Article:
Nobody has told me until then, and trauma can lead to what they call “addictive pattern.” I had no idea about trauma or its effects in time either- I was blaming myself most of the time, anyway. But once I realized that it wasn’t up to me, but to my trauma and my genes, things got clearer.
It’s rather easy for me right now to talk about it, as it happened so many years ago. Unfortunately, nobody told me that it was a trauma that made me disconnect from myself. I simply didn’t know that, at the end of the day, my addiction was, in fact, a sign and not a cause.
It doesn’t surprise me anymore that I went through every method convenient (and probably successful at the time). Learning about healthy food, change my behavior, exercise, nutrition, individual and group therapy- you name it! Truth be told, holistic drug rehabs were a dream at the time, and sure I wasn’t the one to think of them- I was only a teenager!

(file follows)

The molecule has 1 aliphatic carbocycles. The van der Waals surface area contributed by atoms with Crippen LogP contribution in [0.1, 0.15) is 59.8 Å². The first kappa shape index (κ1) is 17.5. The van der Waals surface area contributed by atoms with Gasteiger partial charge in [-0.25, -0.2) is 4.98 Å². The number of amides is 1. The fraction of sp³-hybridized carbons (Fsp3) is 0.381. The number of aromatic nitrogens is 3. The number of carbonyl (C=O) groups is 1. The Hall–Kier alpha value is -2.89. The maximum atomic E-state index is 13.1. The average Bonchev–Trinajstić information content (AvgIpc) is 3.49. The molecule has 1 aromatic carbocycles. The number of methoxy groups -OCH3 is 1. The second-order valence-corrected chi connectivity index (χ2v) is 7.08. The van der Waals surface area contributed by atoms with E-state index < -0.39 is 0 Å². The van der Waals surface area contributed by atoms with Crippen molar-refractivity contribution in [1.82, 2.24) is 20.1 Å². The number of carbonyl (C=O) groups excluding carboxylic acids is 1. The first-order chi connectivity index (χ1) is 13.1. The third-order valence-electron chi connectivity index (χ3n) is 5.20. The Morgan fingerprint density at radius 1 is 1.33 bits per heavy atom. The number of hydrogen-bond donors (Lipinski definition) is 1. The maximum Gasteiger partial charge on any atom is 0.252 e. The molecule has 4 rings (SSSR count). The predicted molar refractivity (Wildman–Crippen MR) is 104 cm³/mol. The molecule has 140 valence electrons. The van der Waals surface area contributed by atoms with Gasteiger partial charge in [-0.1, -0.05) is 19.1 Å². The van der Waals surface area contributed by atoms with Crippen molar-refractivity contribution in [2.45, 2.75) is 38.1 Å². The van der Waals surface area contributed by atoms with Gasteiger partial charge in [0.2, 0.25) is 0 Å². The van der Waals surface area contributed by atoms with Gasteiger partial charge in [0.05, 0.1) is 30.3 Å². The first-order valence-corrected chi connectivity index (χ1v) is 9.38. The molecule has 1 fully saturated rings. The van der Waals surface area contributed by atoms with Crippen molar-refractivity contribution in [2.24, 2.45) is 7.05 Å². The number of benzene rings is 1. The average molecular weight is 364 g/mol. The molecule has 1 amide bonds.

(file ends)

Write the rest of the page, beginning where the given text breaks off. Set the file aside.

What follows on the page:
And yes, I was able to stay clean and didn’t relapse, just like I was supposed to. But, seven years down the road, and I wasn’t feeling healed in any way. Something was still missing, and I knew that coming back to abusing was still in the back of my mind.
Conventional rehab put me back on track. But did it heal me?
It’s weird how one can feel healthy on the outside, but doesn’t feel cured on the inside. Once I got out of rehab, some things were working, but I was still unable to trust myself around substances. Soon enough, I turned to coffee, smoking, video games, and sex- I was replacing my old “drugs” with new and socially accepted ones.
Some say that the number of vices never changes, and I can relate. Video gaming cost me the love relationship at the time, for instance. I went to the gym too often, but it was a lousy attempt to run away from my emotional problems (I end up crying at the gym once- talk about feelings building up!).
Smoking didn’t do me any services, either. Thank God it didn’t give me cancer, but it did give me bronchitis over and over again. Asthma was waiting around the corner, so to speak.
And no, coffee wasn’t the right “drug” either as it gave me an ulcer after some time.
At the end of it all, I had no addiction, but rather common addictions were taking over my life.
Healing – in and out